The Technique of the Mystery Story

Front Cover
Home Correspondence School, 1913 - Detective and mystery stories - 336 pages
0 Reviews
 

What people are saying - Write a review

We haven't found any reviews in the usual places.

Common terms and phrases

Popular passages

Page 28 - I seem to remember having been told that a bad sweep was once left in a stack with his brush, to indicate which way the wind blew.
Page 220 - In our anxiety that our morality should not take cold, we wrap it up in a great blanket surtout of precaution against the breeze and sunshine.
Page 220 - I call it? - of cuckoldry - the Utopia of gallantry, where pleasure is duty, and the manners perfect freedom. It is altogether a speculative scene of things, which has no reference whatever to the world that is.
Page 291 - It is my design to render it manifest that no one point in its composition is referable either to accident or intuition — that the work proceeded step by step to its completion with the precision and rigid consequence of a mathematical problem.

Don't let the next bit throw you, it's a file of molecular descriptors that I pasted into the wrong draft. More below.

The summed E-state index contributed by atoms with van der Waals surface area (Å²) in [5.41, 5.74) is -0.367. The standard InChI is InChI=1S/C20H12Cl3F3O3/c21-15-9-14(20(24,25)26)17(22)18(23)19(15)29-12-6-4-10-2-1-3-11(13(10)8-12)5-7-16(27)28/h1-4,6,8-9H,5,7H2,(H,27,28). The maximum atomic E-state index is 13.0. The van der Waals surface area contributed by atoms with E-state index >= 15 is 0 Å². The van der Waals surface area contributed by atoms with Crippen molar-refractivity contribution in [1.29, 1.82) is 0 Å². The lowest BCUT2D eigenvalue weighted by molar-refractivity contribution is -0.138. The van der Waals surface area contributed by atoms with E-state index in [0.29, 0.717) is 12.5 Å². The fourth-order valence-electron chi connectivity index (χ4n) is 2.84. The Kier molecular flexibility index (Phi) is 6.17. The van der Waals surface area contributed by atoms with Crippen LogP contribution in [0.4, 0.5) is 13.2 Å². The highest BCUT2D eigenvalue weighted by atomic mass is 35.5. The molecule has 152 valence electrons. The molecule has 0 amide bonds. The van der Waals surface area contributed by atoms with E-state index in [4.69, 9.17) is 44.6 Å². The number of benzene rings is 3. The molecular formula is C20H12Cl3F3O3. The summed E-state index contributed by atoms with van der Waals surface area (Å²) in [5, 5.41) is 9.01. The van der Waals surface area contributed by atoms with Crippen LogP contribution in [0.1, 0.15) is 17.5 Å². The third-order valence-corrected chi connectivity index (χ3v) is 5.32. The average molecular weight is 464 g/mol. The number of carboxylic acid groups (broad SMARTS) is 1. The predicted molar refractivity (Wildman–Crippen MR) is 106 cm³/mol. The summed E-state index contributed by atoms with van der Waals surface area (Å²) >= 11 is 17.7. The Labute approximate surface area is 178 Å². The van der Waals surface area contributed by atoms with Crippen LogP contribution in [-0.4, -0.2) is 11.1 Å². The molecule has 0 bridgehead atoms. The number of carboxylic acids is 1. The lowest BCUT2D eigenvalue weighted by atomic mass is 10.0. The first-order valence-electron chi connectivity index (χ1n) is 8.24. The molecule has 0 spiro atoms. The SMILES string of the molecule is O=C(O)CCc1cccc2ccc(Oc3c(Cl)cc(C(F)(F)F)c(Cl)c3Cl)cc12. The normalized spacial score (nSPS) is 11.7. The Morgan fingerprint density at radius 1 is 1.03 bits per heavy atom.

Page 76 - He boasted to me, with a low chuckling laugh, that most men, in respect to himself, wore windows in their bosoms, and was wont to follow up such assertions by direct and very startling proofs of his intimate knowledge of my own.
Page 221 - The whole is a passing pageant, where we should sit as unconcerned at the issues, for life or death, as at a battle of the frogs and mice.
Page 169 - With the algebraists, however, who are Pagans themselves, the 'Pagan fables' are believed, and the inferences are made, not so much through lapse of memory as through an unaccountable addling of the brains. In short, I never yet encountered the mere mathematician who...
Page 220 - I could never connect those sports of a witty fancy in any shape with any result to be drawn from them to imitation in real life.
Page 291 - Nothing is more clear than that every plot, worth the name, must be elaborated to its denouement before any thing be attempted with the pen. It is only with the denouement constantly in view that we can give a plot its indispensable air of consequence, or causation, by making the incidents, and especially the tone at all points, tend to the development of the intention.
Page 7 - Out of the eater came forth meat, and out of the strong came forth sweetness.

Bibliographic information